and no discussion of churn rates and effects on performance and usability (i.e., what are expected peer session times and how does churn rate affect DHT maintenance?).
A peer session time will be how long a peer has a tab open in its browser running Peersm. Since each peer has to be connected to some Tor/Peersm bridges (for web download), the bridges will know about them and will implement themselves a DHT, they will be used to bootstrap the peer discovery and populate the WebRTC DHT by the peers afterwards.
It’s impossible I believe at this stage to guess the churn rate, this is not specific to Peersm but all WebRTC projects, now there is not the notion of “one circuit” in Peersm which is problematic if the peers go away, the pieces are retrieved from different peers and paths which are renewed if they break knowing that the system maintains and renews constantly spare paths too.
And the Peersm clients are stable processes that are acting as browsers and are there to maintain the network running if too many peers close their browsers, as well as bridging with the bittorrent network.
Questions relating to risks or challenges came up, including: how would this project deal with browser peers behind NAT/firewalls/proxies (e.g., STUN-based or relay-based approaches),
Peersm has no other choice than using what WebRTC offers, so using STUN servers for NAT traversal (TURN relay servers are not really considered for now since they do what the current version of Peersm is doing), I drawed something about this some time ago: WebRTC drawing, at that time the drawing was showing that the signaling servers (the Tor/Peersm bridges) were the perfect MITM and tracking body but not any longer with the WebRTC DHT concepts, I don’t think it’s an issue that the STUN servers know about the peers.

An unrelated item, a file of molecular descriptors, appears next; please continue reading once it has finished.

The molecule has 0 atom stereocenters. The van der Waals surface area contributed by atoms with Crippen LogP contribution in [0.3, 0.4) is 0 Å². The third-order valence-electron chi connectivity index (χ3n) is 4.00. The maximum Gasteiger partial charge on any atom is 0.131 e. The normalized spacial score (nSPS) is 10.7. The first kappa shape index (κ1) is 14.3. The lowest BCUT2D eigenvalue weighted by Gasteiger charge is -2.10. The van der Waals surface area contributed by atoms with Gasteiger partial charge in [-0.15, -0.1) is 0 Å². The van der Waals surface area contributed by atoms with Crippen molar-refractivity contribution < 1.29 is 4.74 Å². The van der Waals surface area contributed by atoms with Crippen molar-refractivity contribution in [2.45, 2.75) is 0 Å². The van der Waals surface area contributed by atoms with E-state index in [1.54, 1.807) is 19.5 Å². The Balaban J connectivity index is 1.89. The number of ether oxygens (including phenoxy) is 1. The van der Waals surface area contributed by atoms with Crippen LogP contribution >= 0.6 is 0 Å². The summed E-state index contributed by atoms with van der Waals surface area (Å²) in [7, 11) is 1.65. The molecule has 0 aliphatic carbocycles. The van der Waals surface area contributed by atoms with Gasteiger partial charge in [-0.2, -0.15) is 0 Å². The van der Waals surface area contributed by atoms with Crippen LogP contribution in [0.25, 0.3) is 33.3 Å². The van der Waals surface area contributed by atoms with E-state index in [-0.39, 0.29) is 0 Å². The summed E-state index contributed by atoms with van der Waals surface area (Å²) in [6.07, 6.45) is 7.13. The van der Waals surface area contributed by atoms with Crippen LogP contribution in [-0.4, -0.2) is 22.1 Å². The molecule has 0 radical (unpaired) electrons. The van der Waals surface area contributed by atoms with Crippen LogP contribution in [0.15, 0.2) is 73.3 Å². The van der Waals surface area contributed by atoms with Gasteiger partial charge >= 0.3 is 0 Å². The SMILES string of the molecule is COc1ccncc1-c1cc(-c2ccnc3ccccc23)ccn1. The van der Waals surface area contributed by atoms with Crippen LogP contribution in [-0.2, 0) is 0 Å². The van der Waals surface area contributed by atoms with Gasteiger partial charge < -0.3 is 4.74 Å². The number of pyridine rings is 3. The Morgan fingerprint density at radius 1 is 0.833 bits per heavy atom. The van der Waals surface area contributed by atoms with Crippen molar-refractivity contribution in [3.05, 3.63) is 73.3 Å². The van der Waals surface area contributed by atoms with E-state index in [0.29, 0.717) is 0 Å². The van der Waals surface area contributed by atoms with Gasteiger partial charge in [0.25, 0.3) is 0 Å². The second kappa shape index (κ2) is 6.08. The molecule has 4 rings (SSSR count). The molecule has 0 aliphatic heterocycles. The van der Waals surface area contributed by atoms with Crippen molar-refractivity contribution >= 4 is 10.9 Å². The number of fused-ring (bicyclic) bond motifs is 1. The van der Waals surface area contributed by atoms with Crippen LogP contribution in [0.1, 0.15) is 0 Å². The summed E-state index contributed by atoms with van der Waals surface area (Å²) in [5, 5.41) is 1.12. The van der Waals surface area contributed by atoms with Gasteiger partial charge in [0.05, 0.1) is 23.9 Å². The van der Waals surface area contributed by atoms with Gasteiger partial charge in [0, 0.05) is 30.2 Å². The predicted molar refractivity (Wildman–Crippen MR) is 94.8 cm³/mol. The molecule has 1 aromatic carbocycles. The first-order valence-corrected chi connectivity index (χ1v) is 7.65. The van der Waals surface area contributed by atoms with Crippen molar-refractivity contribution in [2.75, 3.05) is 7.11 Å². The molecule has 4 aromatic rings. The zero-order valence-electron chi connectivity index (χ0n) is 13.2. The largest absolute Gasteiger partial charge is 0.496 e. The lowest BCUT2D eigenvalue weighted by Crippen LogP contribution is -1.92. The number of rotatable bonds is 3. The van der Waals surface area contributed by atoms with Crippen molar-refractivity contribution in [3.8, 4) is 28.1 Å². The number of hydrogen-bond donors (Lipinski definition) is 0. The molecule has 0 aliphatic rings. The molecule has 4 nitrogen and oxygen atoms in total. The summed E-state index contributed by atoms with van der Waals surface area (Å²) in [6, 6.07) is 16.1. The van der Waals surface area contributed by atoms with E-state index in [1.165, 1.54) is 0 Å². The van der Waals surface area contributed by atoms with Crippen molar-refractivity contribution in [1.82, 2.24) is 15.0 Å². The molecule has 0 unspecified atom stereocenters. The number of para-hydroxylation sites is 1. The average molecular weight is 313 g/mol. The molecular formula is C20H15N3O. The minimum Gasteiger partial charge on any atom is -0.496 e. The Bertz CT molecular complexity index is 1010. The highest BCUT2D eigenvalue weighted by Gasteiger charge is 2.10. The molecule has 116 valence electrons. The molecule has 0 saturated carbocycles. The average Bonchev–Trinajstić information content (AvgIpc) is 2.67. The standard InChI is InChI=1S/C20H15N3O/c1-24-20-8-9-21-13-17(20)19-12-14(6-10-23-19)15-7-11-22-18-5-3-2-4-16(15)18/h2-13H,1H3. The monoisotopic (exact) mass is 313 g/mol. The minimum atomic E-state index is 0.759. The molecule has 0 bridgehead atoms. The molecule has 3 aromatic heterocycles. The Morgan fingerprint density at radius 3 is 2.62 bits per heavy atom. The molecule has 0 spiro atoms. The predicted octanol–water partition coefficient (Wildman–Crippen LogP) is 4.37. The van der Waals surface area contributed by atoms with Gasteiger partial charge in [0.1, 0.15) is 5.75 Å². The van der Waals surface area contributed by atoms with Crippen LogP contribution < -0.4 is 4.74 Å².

are there potential MITM vulnerabilities due to the way certificates are used,
No, it’s explained in the specs how the insecure WebRTC DTLS cerificates are secured by the Tor CERTS cells mechanism, this insures that you are talking to the one with whom you have established the DTLS connection, which can be a MITM too, but that will not know what happens next per the Tor protocol, exactly like the Tor project.
Some details about WebRTC security in my reply here WebRTC security
and more details on how a well resourced Sybil-based attack could be prevented.
Unlike bittorrent the peers can not easily choose their identity since it is the fingerprint of their public key renewed for each session, so they can not trivially insert themselves into the Tor circuits paths of others, but they can easily announce whatever they like to attract others, that’s part of the study mentioned above, the method will block most of the suspicious peers but not all if the attack is really targeted and performed by someone that has enough resources, the attack will not allow to monitor what other peers are doing but can allow to distribute fake or wrong/bad/evil content, performing this attack would require a lot of resources to attract all the peers requesting a given content since the attacker would sign the content with it’s private key and therefore no pieces should come from a non attacker peer (because the signature will not match), this is possible but seems difficult to perform.